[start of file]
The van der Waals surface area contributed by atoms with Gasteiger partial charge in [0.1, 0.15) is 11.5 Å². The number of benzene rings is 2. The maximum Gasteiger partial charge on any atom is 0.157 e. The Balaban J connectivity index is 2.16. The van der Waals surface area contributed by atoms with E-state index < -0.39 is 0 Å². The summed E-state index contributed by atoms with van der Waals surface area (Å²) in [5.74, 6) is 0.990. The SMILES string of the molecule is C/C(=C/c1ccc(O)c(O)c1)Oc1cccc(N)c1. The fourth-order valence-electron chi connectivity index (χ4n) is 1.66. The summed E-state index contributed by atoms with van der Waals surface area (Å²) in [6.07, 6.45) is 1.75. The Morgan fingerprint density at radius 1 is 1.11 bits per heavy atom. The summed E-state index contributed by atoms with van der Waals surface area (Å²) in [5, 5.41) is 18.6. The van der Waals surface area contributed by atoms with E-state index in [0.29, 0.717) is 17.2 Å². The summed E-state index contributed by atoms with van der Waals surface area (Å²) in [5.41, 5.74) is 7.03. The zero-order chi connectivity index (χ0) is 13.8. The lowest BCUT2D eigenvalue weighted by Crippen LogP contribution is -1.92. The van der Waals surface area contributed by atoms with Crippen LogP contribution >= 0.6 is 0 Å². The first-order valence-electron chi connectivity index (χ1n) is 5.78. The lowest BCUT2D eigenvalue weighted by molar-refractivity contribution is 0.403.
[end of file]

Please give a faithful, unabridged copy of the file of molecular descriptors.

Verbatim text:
The van der Waals surface area contributed by atoms with Gasteiger partial charge in [0.1, 0.15) is 11.5 Å². The number of benzene rings is 2. The maximum Gasteiger partial charge on any atom is 0.157 e. The Balaban J connectivity index is 2.16. The van der Waals surface area contributed by atoms with E-state index < -0.39 is 0 Å². The summed E-state index contributed by atoms with van der Waals surface area (Å²) in [5.74, 6) is 0.990. The SMILES string of the molecule is C/C(=C/c1ccc(O)c(O)c1)Oc1cccc(N)c1. The fourth-order valence-electron chi connectivity index (χ4n) is 1.66. The summed E-state index contributed by atoms with van der Waals surface area (Å²) in [6.07, 6.45) is 1.75. The Morgan fingerprint density at radius 1 is 1.11 bits per heavy atom. The summed E-state index contributed by atoms with van der Waals surface area (Å²) in [5, 5.41) is 18.6. The van der Waals surface area contributed by atoms with E-state index in [0.29, 0.717) is 17.2 Å². The summed E-state index contributed by atoms with van der Waals surface area (Å²) in [5.41, 5.74) is 7.03. The zero-order chi connectivity index (χ0) is 13.8. The lowest BCUT2D eigenvalue weighted by Crippen LogP contribution is -1.92. The van der Waals surface area contributed by atoms with Crippen LogP contribution >= 0.6 is 0 Å². The first-order valence-electron chi connectivity index (χ1n) is 5.78. The lowest BCUT2D eigenvalue weighted by molar-refractivity contribution is 0.403.